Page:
Serum testing
Alkaline phosphatase enzyme assay
Aim: Complete an alkaline phosphatase assay on the serum sample from CA and fill in the
Introduction [Method of King and Kind (1954)].
An enzyme is a protein molecule used as one of the most valuable tools in clinical
biochemistry. It can have many applications but the focus for this practical class is its use as
a marker of disease. The enzyme measured here is alkaline phosphatase, which is
predominantly found in bone, liver and kidney. Abnormal levels of this marker in the serum
could indicate disease in these areas.
More on Alkaline Phosphatases:
The principle of this method is as follows:
Phenol released by enzymatic hydrolysis of disodium phenyl phosphate (substrate) under defined
conditions of time, temperature and pH, is estimated photometrically by comparison with a
known phenol standard using the reaction where, in the presence of the alkaline oxidizing agent
4-aminoantipyrine, a red colour is produced with compounds containing a phenolic group.
There are several stages to this experiment:
a. A pre-incubation step – allows your substrate and buffer to reach 37 ºC
disodium phenyl
phosphate – substrate
*Red colour measured at 520 nm
b. An incubation step – time required for the enzyme ALP to convert substrate to
c. STOP reaction – At 15 min the reaction is terminated
d. Indicator step – 0.6% 4-aminoantipyrine and 2.4% potassium ferricyanide are added to
generate a colorimetric indicator.
Method (ensure to turn on your spectrophotometer)
1. Prepare the buffered substrate:
Buffered substrate = 4 mL of 0.1 M sodium carbonate/bicarbonate buffer, pH 10.0
4 mL of 0.01 M disodium phenyl phosphate mixed together.
2. You will have three samples
I) A test – this is the measurement of ALP activity in the serum sample from CA.
II) A control – This is used to control for endogenous phenol.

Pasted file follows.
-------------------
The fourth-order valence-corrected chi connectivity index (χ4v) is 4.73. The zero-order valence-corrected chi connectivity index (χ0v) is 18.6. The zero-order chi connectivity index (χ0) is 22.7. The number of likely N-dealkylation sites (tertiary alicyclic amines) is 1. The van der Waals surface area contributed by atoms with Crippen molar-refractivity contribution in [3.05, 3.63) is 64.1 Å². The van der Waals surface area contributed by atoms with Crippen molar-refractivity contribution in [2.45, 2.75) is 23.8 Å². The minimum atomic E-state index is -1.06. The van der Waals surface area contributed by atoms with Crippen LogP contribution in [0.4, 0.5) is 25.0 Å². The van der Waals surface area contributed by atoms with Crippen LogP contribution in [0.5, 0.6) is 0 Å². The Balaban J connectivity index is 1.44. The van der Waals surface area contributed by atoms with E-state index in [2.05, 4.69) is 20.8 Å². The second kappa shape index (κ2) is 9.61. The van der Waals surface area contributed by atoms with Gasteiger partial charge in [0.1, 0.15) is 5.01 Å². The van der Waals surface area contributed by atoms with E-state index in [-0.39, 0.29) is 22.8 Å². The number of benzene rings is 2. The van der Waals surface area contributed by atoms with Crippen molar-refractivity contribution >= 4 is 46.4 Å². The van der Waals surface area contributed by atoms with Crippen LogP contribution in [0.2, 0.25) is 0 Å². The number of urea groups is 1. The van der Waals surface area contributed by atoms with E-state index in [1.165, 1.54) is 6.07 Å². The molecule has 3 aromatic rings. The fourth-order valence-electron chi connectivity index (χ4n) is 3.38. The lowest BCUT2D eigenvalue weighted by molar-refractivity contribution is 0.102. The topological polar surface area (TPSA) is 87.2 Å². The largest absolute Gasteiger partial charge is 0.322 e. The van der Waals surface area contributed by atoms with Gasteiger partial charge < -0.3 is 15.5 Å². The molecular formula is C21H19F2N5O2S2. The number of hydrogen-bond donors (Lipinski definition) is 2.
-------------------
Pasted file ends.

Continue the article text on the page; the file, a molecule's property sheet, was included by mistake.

III) A standard – This is a known amount substrate (phenol) which will give an
equivalent absorbance and will be used to calculate the ALP activity.
3. Set up three test tubes in a rack and add the following components:
Solution Test Control Blank Standard
Buffered substrate 2.0mL 2.0mL 2.0mL 0.0mL
0.01 mg/mL phenol
0.0mL 0.0mL 0.0mL 1.0mL
0.1 M sodium
0.0mL 0.0mL 0.1mL 1.1mL
Mix well and then incubate in a 37°C water bath for 3 minutes and then add:
Serum 0.1mL 0.0mL 0.0mL 0.0mL
Mix, incubate again in the 37°C water bath for 15 minutes and then add:
0.5M NaOH 0.8 mL 0.8 mL 0.8 mL 0.8 mL
0.5 M NaHCO3 1.2 mL 1.2 mL 1.2 mL 1.2 mL
Serum 0.0 mL 0.1 mL 0.0 mL 0.0 mL
Mix well after each addition and finally add:
0.6 % 4-
1.0 mL 1.0 mL 1.0 mL 1.0 mL
2.4 % potassium
1.0 mL 1.0 mL 1.0 mL 1.0 mL
Mix after each addition and read at 520 nm
4. Read the absorbance in the spectrophotometer (520 nm) and calculate the amount of
ALP in your test sample
One International Unit (IU) is the enzyme activity that will hydrolyse 1 µmol of substrate in one
A control should be prepared for each test sample, although one is obviously enough in this case, to guard
against the presence of endogenous (pre-existing) phenolic compounds in the test sera. However, one
standard will suffice for many test specimens.
For the purpose of this example, the absorbance of the samples from the spectrophotometer will be
as follows:
• Standard = 0.219 (this is therefore equivalent to 0.01 mg or 10 µg phenol);
• Test = 1.2;
• Control for endogenous phenol = 0.010.
a. Subtract the value of control from the test (this subtracts any assay interference or background i.e.
absorbance not due to the activity of ALP in your sample).
b. To calculate the amount of product formed in your test sample, you use the standard:
Standard – Control Absorbance (0.219 – 0.010 = 0.209)
A standard solution containing 0.01 mg/mL of phenol gave a corrected absorbance of 0.209.
0.01 mg/mL = 0.209
x mg/mL = 1.2 – 0.01 (absorbance of your test – control)
Therefore, 0.01/0.209 x 1.19 = 0.057 mg
= 57 µg
This is supposed to be expressed per mL and we only added 100 µL to the assay, therefore
we need to multiply by 10 to express it per mL. Therefore the amount of phenol produced
per mL over 15 min is 570 µg/mL.
c. As mentioned this enzyme incubation was for 15 min and the law states, ’One International
Unit (IU) is the enzyme activity that will hydrolyse 1 µmol of substrate in one minute’. Therefore, the result
has to be divided by 15 to calculatethe amount of product formed per minute.
570 µg/mL / 15 min = 38 µg/mL/min.
d. The law also states that enzyme activity should be expressed in, ‘µmol of substrate formed’,
1 M phenol = 94 g/L (molecular weight of phenol)
X = 38 µg/mL/min
1 M phenol = 94 mg/mL
1 M phenol = 94 000 µg/mL
X = 38 µg/mL/min
1/94 000 x 38 = 4 x 10-4 M
= 400 µM/min
Which is the same expression as400 µmol/min/L = 400 IU/L
Thus, as one IU is the enzyme activity that will hydrolyse 1 µmol/substrate/minute, the answer in the
case of this example, is 400 lU/litre.